Seeking Shelter From the Storm
If one storm wasn't enough then perhaps two or more will be. Wicked weather and some new tension in the Middle East have the oil bulls running to the long side to seek shelter from the storm. While Hurricane Irene might rank among the 10 costliest storms ever, for oil it was a short-term event. Yet a new storm just outside of the Gulf of Mexico could impact supply more than Hurricane Irene ever could. While many were focused on tropical storm Katia, oil traders were reacting to a disorganized storm cells just off the Caribbean. The reason is the odds are greater of this storm becoming more organized than Irene and its proximity to the Gulf of Mexico.
Even before the National Hurricane Center was putting odds on this storm becoming a cyclone, traders reacted swiftly. Traders are more worried about a storm in the Gulf of Mexico than they were about Hurricane Irene or the new tropical storm Katia because the unnamed storm could disrupt production in the Gulf of Mexico which is responsible for 31% of U.S. oil production and about 7% of natural gas production. Not to mention 40% of U.S. refining capacity. Tropical storm Katia looks more likely to go up the East Coast like Hurricane Irene did and we know now that can hurt demand more than supply.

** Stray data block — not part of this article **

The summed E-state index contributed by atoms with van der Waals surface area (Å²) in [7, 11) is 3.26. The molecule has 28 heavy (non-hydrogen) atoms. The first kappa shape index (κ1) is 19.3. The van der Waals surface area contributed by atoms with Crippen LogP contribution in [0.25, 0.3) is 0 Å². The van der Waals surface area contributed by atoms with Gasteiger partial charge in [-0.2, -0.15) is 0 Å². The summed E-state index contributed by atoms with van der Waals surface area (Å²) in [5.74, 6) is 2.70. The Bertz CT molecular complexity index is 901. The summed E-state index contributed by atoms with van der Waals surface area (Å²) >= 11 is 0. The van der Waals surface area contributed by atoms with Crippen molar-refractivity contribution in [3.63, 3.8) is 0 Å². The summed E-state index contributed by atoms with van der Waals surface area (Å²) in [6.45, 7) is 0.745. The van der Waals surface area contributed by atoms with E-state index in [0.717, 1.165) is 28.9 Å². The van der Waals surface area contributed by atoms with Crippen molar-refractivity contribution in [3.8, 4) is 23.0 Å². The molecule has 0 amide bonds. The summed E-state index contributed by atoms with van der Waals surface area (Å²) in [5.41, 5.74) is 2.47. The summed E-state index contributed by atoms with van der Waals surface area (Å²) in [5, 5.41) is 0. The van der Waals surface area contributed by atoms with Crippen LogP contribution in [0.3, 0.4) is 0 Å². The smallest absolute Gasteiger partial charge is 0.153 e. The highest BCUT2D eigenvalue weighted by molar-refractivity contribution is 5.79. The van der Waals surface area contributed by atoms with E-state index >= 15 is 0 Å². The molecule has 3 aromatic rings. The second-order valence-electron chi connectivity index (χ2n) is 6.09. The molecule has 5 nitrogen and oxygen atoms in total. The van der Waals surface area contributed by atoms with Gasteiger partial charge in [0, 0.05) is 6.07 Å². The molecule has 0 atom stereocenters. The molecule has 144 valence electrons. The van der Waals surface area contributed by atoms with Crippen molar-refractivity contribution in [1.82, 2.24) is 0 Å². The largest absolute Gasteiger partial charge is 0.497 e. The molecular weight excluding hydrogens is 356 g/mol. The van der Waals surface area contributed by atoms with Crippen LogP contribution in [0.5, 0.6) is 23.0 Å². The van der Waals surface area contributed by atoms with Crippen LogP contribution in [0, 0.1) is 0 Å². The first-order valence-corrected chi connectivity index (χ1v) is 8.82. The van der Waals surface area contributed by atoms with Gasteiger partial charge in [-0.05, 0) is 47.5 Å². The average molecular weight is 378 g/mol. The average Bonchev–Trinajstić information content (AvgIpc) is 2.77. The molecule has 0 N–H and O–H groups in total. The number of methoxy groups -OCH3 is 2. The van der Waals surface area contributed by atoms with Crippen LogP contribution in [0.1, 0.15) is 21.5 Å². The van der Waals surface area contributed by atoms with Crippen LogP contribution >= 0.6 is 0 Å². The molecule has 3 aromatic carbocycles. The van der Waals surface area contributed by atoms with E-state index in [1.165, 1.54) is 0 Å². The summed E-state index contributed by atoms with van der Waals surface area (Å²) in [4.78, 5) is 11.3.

At the same time there are new tensions in the Middle East. YNET News reports, "Military sources say Israeli Navy sent warships to maritime border with Egypt following intelligence indicating viable terror threat. Meanwhile, Iran is set to send the 15th fleet to the Red Sea as well to convey message of peace and friendship to all countries." The story was headlining the Drudge Report and will most likely be widely read and this may give traders hesitation to go short especially if the tensions continue to rise into the weekend.
The weekly energy supply report from the American Petroleum Institute may also provide support due to a big drawdown in gasoline. While the API said that crude oil supplies rose to 352 million barrels and are about 3.8% above the 5-year average, gasoline inventories declined 3.11 million barrels to 210.8 million last week. If refiners have to shut down due do the multitude of storms, that could tighten supply ahead of the grand finale to the summer driving season, the Labor Day weekend. While demand was weak, auto sales did rise and some may want to put gas in those band new cars.
As we said oil is looking strong and all the storms and geopolitical unrest will only add to the momentum!
Phil Flynn is senior energy analyst for PFGBest Research and a Fox Business Network contributor. He can be reached at (800) 935-6487 or at email@example.com.